Walking speed was assessed by asking participants to walk at their usual pace over a 4-m course. The faster of two walks was used to compute walking speed. The repeated chair stands test was performed using a straight-backed chair placed against a wall. Participants were asked to stand from a sitting position without using their arms. If able to perform the task, they were then asked to stand up and sit down five times as quickly as possible. Walking speed and chair stands performance were scored based on data from the Established Populations for Epidemiologic Studies of the Elderly (20). We also report continuous data from these tests as the time to complete each task in seconds, with shorter times indicating better performance. For the balance test, participants were asked to maintain balance in three positions characterized by a progressive narrowing of the base of support: side-by-side, semi-tandem, and tandem. For each position, participants were timed for less than or equal to 10 seconds and scored as previously described (20).
Grip strength was measured in both hands using an adjustable grip strength dynamometer (Jamar Model No. BK-7498; Fred Sammons, Inc., Burr Ridge, IL). Participants performed the test three times with each hand, and the maximum overall value was used in the analyses. Grip strength was not measured in the POWER study.
Inflammatory biomarkers.—
Inflammatory biomarker concentrations were measured from blood samples collected in the morning after an overnight fast. Blood draws were rescheduled if participants reported current use of antibiotic medication, fever, or any other acute infection (such as a respiratory or urinary tract infection). Fasting plasma IL-6 and TNF-α concentrations were determined by high-sensitivity Quantikine immunoassay kits (R&D Systems, Minneapolis, MN). CRP was measured using an automated immunoanalyzer (Immulite; Diagnostics Products Corp., Los Angeles, CA). Samples were measured in duplicate with the average value used for data analyses. Intraassay and interassay coefficients of variation (CVs) for IL-6 were 7% and 16%, respectively, and 8% and 23%, respectively, for TNF-α. Intraassay and interassay CVs for CRP were 7% and 8%, respectively. TNF-α was not measured in the TRAIN study.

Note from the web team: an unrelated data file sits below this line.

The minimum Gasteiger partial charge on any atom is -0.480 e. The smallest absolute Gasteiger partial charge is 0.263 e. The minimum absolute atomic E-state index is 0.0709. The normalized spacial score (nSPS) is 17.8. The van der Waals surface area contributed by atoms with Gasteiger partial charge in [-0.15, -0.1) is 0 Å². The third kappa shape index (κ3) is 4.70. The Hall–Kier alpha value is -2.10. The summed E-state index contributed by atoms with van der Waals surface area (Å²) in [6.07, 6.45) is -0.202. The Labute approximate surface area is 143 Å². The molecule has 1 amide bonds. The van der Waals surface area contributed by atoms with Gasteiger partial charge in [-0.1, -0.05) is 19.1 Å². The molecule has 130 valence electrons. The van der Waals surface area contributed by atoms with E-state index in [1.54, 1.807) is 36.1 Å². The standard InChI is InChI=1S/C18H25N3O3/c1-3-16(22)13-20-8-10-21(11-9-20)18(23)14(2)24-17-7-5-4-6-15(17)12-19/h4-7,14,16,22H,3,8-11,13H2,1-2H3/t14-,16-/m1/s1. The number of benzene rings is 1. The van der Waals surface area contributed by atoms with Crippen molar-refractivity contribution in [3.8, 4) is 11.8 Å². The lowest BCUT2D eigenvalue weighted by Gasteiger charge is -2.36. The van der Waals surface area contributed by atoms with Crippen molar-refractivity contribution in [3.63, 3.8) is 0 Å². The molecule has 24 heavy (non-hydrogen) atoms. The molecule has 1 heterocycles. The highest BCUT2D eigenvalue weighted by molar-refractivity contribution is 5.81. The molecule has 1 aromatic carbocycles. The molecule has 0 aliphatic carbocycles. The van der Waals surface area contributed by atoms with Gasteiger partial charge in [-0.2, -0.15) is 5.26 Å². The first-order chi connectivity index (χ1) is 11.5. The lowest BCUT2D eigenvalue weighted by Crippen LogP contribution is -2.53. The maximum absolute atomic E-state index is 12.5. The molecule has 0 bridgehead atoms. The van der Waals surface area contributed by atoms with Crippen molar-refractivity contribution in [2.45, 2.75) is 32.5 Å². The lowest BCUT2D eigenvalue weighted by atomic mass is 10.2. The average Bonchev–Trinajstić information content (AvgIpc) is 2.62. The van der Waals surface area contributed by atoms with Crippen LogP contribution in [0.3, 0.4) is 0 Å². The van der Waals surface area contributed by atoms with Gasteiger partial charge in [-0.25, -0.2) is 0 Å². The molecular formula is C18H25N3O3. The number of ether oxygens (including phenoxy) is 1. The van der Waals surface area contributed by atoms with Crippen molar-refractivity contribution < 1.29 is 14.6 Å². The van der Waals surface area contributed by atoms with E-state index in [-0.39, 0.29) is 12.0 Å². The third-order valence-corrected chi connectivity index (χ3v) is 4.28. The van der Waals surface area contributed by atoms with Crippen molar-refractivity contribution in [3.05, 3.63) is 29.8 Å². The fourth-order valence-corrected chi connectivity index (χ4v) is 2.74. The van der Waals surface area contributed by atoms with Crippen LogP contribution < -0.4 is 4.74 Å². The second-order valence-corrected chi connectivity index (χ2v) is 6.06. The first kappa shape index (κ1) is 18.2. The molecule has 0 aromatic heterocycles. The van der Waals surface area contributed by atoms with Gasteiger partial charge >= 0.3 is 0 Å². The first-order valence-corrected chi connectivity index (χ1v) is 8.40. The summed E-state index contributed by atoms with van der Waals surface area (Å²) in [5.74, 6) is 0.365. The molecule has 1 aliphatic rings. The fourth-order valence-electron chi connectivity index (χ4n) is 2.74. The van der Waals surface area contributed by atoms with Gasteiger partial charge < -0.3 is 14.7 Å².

Body composition.—
Body mass was measured in kilograms on a standard calibrated scale, and height was measured in centimeters using a stadiometer. Body mass index (BMI) was calculated as body mass in kilograms divided by height in meters squared. Total body fat, fat mass, and lean mass were assessed using dual energy x-ray absorptiometry on a Hologic scanner.
Statistical Analysis
CRP, IL-6, and TNF-α levels were not normally distributed and were log-transformed for all analyses. Multiple linear regression was used to characterize the strength of the relationship between physical function measures (grip strength, SPPB, 4-m walk time, and chair rise time) and inflammatory biomarker concentrations (CRP, IL-6, and TNF-α) within each study while controlling for age, gender, and race (individual study model). Multiple linear regression was used to determine the association between physical function and inflammatory biomarkers in all participants combined, controlling for study, in addition to age, gender, and race (combined model). Linear model assumptions were checked for each model fitted. Residual versus predicted value plots were used to check linearity of the relationship between physical function and inflammatory biomarkers and homoscedasticity (constant variance).Quantile-Quantile (QQ) plots of residuals were used to check for normality. Leverage points were also checked based on Cook’s distance. We investigated the consistency of relationships across studies by testing for interactions between study and inflammatory biomarker. This was done by adding an interaction term in the combined model described previously. If the test for the interaction is statistically significant, it indicates that the relationship between physical function measure and inflammatory biomarker depends on disease status (unequal slopes); otherwise we conclude that the relationship is consistent across study populations (equal slopes). Additional adjustments were performed to examine whether these relationships were independent of fat mass, lean mass, percent body fat, and BMI, for both individual study models and combined models. A p value ≤.05 was considered statistically significant for all comparisons, except for the tests of interaction (p ≤ .10). All analyses were performed with SAS 9.1 (SAS Institute, Inc., Cary, NC).